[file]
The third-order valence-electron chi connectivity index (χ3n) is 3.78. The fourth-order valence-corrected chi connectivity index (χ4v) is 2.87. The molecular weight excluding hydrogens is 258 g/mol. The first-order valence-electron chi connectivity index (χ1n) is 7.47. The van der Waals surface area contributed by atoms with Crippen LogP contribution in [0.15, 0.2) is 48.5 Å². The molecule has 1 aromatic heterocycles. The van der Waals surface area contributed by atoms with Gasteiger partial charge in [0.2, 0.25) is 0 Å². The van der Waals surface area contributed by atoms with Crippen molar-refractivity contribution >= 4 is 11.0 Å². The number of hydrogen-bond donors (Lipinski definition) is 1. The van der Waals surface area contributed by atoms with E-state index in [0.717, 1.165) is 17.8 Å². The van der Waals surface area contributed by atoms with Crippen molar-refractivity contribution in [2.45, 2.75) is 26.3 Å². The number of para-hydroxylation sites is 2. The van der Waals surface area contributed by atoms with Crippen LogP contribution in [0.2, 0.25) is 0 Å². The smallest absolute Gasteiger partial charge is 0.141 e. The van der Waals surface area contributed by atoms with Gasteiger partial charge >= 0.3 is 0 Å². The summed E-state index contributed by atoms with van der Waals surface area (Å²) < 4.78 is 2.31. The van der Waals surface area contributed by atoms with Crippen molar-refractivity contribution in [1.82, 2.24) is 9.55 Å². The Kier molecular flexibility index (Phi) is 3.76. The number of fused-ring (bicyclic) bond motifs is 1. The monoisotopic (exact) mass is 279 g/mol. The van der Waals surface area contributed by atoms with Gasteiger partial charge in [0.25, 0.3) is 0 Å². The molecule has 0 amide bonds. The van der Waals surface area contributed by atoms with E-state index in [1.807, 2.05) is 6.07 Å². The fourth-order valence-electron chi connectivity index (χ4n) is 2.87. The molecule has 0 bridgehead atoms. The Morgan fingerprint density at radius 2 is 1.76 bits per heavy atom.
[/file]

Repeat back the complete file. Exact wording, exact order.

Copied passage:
The third-order valence-electron chi connectivity index (χ3n) is 3.78. The fourth-order valence-corrected chi connectivity index (χ4v) is 2.87. The molecular weight excluding hydrogens is 258 g/mol. The first-order valence-electron chi connectivity index (χ1n) is 7.47. The van der Waals surface area contributed by atoms with Crippen LogP contribution in [0.15, 0.2) is 48.5 Å². The molecule has 1 aromatic heterocycles. The van der Waals surface area contributed by atoms with Gasteiger partial charge in [0.2, 0.25) is 0 Å². The van der Waals surface area contributed by atoms with Crippen molar-refractivity contribution >= 4 is 11.0 Å². The number of hydrogen-bond donors (Lipinski definition) is 1. The van der Waals surface area contributed by atoms with E-state index in [0.717, 1.165) is 17.8 Å². The van der Waals surface area contributed by atoms with Crippen molar-refractivity contribution in [2.45, 2.75) is 26.3 Å². The number of para-hydroxylation sites is 2. The van der Waals surface area contributed by atoms with Crippen LogP contribution in [0.2, 0.25) is 0 Å². The smallest absolute Gasteiger partial charge is 0.141 e. The van der Waals surface area contributed by atoms with Gasteiger partial charge >= 0.3 is 0 Å². The summed E-state index contributed by atoms with van der Waals surface area (Å²) < 4.78 is 2.31. The van der Waals surface area contributed by atoms with Crippen molar-refractivity contribution in [1.82, 2.24) is 9.55 Å². The Kier molecular flexibility index (Phi) is 3.76. The number of fused-ring (bicyclic) bond motifs is 1. The monoisotopic (exact) mass is 279 g/mol. The van der Waals surface area contributed by atoms with Gasteiger partial charge in [0.25, 0.3) is 0 Å². The molecule has 0 amide bonds. The van der Waals surface area contributed by atoms with E-state index in [1.807, 2.05) is 6.07 Å². The fourth-order valence-electron chi connectivity index (χ4n) is 2.87. The molecule has 0 bridgehead atoms. The Morgan fingerprint density at radius 2 is 1.76 bits per heavy atom.